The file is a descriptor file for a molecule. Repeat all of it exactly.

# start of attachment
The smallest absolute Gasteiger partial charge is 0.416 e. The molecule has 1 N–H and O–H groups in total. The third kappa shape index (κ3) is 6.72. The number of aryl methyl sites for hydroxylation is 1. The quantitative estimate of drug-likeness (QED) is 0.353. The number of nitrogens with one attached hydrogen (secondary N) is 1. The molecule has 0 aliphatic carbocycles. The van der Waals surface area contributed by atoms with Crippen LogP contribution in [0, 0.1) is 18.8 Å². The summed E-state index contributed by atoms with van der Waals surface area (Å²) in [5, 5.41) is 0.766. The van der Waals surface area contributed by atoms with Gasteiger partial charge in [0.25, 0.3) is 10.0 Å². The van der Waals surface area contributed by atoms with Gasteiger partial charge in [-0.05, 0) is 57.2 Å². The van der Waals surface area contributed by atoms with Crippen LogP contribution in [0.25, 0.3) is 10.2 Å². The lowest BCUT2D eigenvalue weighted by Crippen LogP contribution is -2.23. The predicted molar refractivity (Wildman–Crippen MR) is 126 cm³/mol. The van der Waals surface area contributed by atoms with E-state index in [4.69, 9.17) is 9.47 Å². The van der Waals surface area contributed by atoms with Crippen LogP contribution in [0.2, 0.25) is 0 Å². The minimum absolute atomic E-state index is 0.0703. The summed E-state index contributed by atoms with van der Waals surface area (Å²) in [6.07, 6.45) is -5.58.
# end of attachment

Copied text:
The smallest absolute Gasteiger partial charge is 0.416 e. The molecule has 1 N–H and O–H groups in total. The third kappa shape index (κ3) is 6.72. The number of aryl methyl sites for hydroxylation is 1. The quantitative estimate of drug-likeness (QED) is 0.353. The number of nitrogens with one attached hydrogen (secondary N) is 1. The molecule has 0 aliphatic carbocycles. The van der Waals surface area contributed by atoms with Crippen LogP contribution in [0, 0.1) is 18.8 Å². The summed E-state index contributed by atoms with van der Waals surface area (Å²) in [5, 5.41) is 0.766. The van der Waals surface area contributed by atoms with Gasteiger partial charge in [0.25, 0.3) is 10.0 Å². The van der Waals surface area contributed by atoms with Gasteiger partial charge in [-0.05, 0) is 57.2 Å². The van der Waals surface area contributed by atoms with Crippen LogP contribution in [0.25, 0.3) is 10.2 Å². The lowest BCUT2D eigenvalue weighted by Crippen LogP contribution is -2.23. The predicted molar refractivity (Wildman–Crippen MR) is 126 cm³/mol. The van der Waals surface area contributed by atoms with E-state index in [4.69, 9.17) is 9.47 Å². The van der Waals surface area contributed by atoms with Crippen LogP contribution in [0.2, 0.25) is 0 Å². The minimum absolute atomic E-state index is 0.0703. The summed E-state index contributed by atoms with van der Waals surface area (Å²) in [6.07, 6.45) is -5.58.